Stocks fell on Monday as investors stayed focused on Europe, this time on the political turmoil in debt-burdened Italy, as a reason to sell risky assets.
Italian Prime Minister Silvio Berlusconi defied pressure to resign as he struggled to hold a crumbling center-right coalition, with markets on edge before a key parliamentary vote on budget reforms.
Adding to the uncertainty, Greece's outgoing Socialist prime minister and conservative opposition leader raced to forge a coalition government and implement a new bailout program.
Today's market is solely driven by whether Italy's Berlusconi will resign or not, said Peter Boockvar, equity strategist at Miller Tabak + Co in New York. We will thus have another week of markets being driven by politicians.
The Dow Jones industrial average was down 86.09 points, or 0.72 percent, at 11,897.15. The Standard & Poor's 500 Index was down 10.04 points, or 0.80 percent, at 1,243.19. The Nasdaq Composite Index was down 30.78 points, or 1.15 percent, at 2,655.37.
Equities have been very sensitive to headlines from Europe, especially with a light U.S. economic calendar this week and as earnings season winding down.
Financials and industrial stocks were the biggest decliners, with the S&P financial sector off 1.1 percent and the capital goods group off 1.5 percent. Bank of America Corp lost 2.6 percent to $6.32, near its 52-week low.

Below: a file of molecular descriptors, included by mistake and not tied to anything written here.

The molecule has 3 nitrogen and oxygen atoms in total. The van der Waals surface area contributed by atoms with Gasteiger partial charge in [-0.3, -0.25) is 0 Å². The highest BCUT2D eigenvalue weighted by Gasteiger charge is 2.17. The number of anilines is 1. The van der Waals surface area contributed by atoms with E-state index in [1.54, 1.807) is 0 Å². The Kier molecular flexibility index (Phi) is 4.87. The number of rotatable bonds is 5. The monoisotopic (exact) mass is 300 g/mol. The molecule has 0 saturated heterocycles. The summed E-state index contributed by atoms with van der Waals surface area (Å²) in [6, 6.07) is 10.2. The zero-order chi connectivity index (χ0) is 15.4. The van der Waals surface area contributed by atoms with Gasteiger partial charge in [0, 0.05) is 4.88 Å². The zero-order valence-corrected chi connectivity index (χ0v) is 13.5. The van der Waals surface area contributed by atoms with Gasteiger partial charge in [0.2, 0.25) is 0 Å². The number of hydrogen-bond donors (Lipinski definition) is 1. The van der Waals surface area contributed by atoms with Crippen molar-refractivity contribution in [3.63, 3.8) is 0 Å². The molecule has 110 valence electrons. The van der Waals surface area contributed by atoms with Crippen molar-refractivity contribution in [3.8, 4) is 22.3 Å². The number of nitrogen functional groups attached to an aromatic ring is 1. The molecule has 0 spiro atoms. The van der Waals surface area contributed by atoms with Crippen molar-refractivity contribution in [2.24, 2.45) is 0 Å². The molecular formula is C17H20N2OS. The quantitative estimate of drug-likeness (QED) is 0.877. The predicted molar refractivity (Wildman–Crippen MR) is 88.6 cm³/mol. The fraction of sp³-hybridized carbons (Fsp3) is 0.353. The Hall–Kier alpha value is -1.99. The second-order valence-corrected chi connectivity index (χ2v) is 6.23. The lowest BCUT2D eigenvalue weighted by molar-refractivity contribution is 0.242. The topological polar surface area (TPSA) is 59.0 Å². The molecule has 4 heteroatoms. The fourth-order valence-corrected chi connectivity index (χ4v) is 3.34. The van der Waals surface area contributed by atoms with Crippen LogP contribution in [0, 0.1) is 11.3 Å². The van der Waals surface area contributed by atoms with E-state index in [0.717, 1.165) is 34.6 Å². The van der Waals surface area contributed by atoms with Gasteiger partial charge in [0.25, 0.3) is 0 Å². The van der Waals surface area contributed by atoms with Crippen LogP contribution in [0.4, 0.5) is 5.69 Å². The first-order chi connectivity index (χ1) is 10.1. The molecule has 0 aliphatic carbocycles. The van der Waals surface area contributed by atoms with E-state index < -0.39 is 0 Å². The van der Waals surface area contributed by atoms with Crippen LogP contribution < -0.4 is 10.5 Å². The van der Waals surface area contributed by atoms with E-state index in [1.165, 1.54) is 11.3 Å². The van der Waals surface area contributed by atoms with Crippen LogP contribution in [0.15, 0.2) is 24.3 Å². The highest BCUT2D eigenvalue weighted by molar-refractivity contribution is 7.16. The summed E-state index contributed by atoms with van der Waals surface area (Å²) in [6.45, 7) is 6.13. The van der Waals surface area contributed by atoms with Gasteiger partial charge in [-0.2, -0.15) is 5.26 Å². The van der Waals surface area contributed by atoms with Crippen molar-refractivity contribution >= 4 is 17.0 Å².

Warren Buffett's conglomerate, Berkshire Hathaway Inc, reported a smaller third-quarter profit late Friday after losing more than $2 billion on derivatives related to stock market performance. The Class B shares fell 1.4 percent to $76.13.
Consumer electronics chain Best Buy Co Inc lost 3.3 percent to $26.40 after the consumer electronics chain said it was buying British partner Carphone Warehouse Group Plc for $1.3 billion and scrapping plans for a chain of European megastores.
About 3.15 billion shares traded so far on the New York Stock Exchange, the American Stock Exchange and Nasdaq, slightly below average.
On the NYSE, decliners beat advancers by a ratio of 2-to-1, while on the Nasdaq, the ratio stood at 3-to-1.
(Reporting by Angela Moon; editing by Jeffrey Benkoe)